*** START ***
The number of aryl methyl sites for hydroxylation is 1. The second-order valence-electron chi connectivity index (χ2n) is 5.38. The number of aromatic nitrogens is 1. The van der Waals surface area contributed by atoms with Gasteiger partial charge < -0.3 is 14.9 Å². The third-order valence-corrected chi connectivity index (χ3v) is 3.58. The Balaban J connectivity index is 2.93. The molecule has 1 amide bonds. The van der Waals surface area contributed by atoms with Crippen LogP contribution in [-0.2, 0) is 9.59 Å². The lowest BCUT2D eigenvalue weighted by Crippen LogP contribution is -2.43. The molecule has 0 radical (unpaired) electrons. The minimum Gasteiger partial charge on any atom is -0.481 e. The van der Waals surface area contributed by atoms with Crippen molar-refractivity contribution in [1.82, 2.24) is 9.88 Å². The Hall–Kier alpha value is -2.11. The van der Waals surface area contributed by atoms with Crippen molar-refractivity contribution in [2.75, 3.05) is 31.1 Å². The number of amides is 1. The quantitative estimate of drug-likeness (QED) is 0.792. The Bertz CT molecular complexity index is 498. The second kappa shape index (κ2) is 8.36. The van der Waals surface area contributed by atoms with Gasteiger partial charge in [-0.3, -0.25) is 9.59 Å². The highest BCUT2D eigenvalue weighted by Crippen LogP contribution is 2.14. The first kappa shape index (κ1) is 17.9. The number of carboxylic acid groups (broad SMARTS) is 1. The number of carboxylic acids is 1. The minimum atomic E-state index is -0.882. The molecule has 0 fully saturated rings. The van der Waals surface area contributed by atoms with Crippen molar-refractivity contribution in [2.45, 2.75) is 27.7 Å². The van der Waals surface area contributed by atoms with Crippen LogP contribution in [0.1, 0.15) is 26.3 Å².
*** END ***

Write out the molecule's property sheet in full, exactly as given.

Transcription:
The number of aryl methyl sites for hydroxylation is 1. The second-order valence-electron chi connectivity index (χ2n) is 5.38. The number of aromatic nitrogens is 1. The van der Waals surface area contributed by atoms with Gasteiger partial charge < -0.3 is 14.9 Å². The third-order valence-corrected chi connectivity index (χ3v) is 3.58. The Balaban J connectivity index is 2.93. The molecule has 1 amide bonds. The van der Waals surface area contributed by atoms with Crippen LogP contribution in [-0.2, 0) is 9.59 Å². The lowest BCUT2D eigenvalue weighted by Crippen LogP contribution is -2.43. The molecule has 0 radical (unpaired) electrons. The minimum Gasteiger partial charge on any atom is -0.481 e. The van der Waals surface area contributed by atoms with Crippen molar-refractivity contribution in [1.82, 2.24) is 9.88 Å². The Hall–Kier alpha value is -2.11. The van der Waals surface area contributed by atoms with Crippen molar-refractivity contribution in [2.75, 3.05) is 31.1 Å². The number of amides is 1. The quantitative estimate of drug-likeness (QED) is 0.792. The Bertz CT molecular complexity index is 498. The second kappa shape index (κ2) is 8.36. The van der Waals surface area contributed by atoms with Gasteiger partial charge in [-0.3, -0.25) is 9.59 Å². The highest BCUT2D eigenvalue weighted by Crippen LogP contribution is 2.14. The first kappa shape index (κ1) is 17.9. The number of carboxylic acid groups (broad SMARTS) is 1. The number of carboxylic acids is 1. The minimum atomic E-state index is -0.882. The molecule has 0 fully saturated rings. The van der Waals surface area contributed by atoms with Crippen molar-refractivity contribution in [2.45, 2.75) is 27.7 Å². The van der Waals surface area contributed by atoms with Crippen LogP contribution in [0.1, 0.15) is 26.3 Å².